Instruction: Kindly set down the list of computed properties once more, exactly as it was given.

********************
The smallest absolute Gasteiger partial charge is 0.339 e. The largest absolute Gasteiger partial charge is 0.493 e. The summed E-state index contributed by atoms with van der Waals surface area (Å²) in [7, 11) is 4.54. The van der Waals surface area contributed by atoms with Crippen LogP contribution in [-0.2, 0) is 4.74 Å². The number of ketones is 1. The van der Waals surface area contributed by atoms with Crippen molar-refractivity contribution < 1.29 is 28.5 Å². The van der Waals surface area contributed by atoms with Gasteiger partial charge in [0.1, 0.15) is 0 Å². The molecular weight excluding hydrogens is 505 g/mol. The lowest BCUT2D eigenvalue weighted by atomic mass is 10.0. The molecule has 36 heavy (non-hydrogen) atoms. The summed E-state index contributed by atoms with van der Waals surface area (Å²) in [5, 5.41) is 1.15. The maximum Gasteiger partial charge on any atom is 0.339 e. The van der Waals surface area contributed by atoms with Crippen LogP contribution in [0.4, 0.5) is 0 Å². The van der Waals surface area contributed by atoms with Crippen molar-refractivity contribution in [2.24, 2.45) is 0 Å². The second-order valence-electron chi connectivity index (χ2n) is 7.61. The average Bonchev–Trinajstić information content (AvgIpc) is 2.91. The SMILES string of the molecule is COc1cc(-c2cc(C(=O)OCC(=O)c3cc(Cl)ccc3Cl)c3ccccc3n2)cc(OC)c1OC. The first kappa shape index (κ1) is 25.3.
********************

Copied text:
The smallest absolute Gasteiger partial charge is 0.339 e. The largest absolute Gasteiger partial charge is 0.493 e. The summed E-state index contributed by atoms with van der Waals surface area (Å²) in [7, 11) is 4.54. The van der Waals surface area contributed by atoms with Crippen LogP contribution in [-0.2, 0) is 4.74 Å². The number of ketones is 1. The van der Waals surface area contributed by atoms with Crippen molar-refractivity contribution < 1.29 is 28.5 Å². The van der Waals surface area contributed by atoms with Gasteiger partial charge in [0.1, 0.15) is 0 Å². The molecular weight excluding hydrogens is 505 g/mol. The lowest BCUT2D eigenvalue weighted by atomic mass is 10.0. The molecule has 36 heavy (non-hydrogen) atoms. The summed E-state index contributed by atoms with van der Waals surface area (Å²) in [5, 5.41) is 1.15. The maximum Gasteiger partial charge on any atom is 0.339 e. The van der Waals surface area contributed by atoms with Crippen LogP contribution in [0.4, 0.5) is 0 Å². The van der Waals surface area contributed by atoms with Crippen molar-refractivity contribution in [2.24, 2.45) is 0 Å². The second-order valence-electron chi connectivity index (χ2n) is 7.61. The average Bonchev–Trinajstić information content (AvgIpc) is 2.91. The SMILES string of the molecule is COc1cc(-c2cc(C(=O)OCC(=O)c3cc(Cl)ccc3Cl)c3ccccc3n2)cc(OC)c1OC. The first kappa shape index (κ1) is 25.3.